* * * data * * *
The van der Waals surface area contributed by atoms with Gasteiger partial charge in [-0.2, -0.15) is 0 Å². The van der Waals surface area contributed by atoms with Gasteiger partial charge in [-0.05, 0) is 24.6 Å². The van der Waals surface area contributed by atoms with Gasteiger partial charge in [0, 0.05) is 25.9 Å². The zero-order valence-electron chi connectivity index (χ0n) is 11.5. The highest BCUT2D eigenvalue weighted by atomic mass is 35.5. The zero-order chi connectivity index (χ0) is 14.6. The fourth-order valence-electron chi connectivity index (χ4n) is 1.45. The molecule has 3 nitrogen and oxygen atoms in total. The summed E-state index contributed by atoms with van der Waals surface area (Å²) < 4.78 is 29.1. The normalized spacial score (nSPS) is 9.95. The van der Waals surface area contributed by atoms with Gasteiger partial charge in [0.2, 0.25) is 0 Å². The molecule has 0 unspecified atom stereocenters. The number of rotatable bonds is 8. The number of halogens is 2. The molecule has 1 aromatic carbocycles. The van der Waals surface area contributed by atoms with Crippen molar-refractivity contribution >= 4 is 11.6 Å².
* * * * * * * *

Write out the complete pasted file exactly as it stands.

The van der Waals surface area contributed by atoms with Gasteiger partial charge in [-0.2, -0.15) is 0 Å². The van der Waals surface area contributed by atoms with Gasteiger partial charge in [-0.05, 0) is 24.6 Å². The van der Waals surface area contributed by atoms with Gasteiger partial charge in [0, 0.05) is 25.9 Å². The zero-order valence-electron chi connectivity index (χ0n) is 11.5. The highest BCUT2D eigenvalue weighted by atomic mass is 35.5. The zero-order chi connectivity index (χ0) is 14.6. The fourth-order valence-electron chi connectivity index (χ4n) is 1.45. The molecule has 3 nitrogen and oxygen atoms in total. The summed E-state index contributed by atoms with van der Waals surface area (Å²) < 4.78 is 29.1. The normalized spacial score (nSPS) is 9.95. The van der Waals surface area contributed by atoms with Gasteiger partial charge in [0.2, 0.25) is 0 Å². The molecule has 0 unspecified atom stereocenters. The number of rotatable bonds is 8. The number of halogens is 2. The molecule has 1 aromatic carbocycles. The van der Waals surface area contributed by atoms with Crippen molar-refractivity contribution >= 4 is 11.6 Å².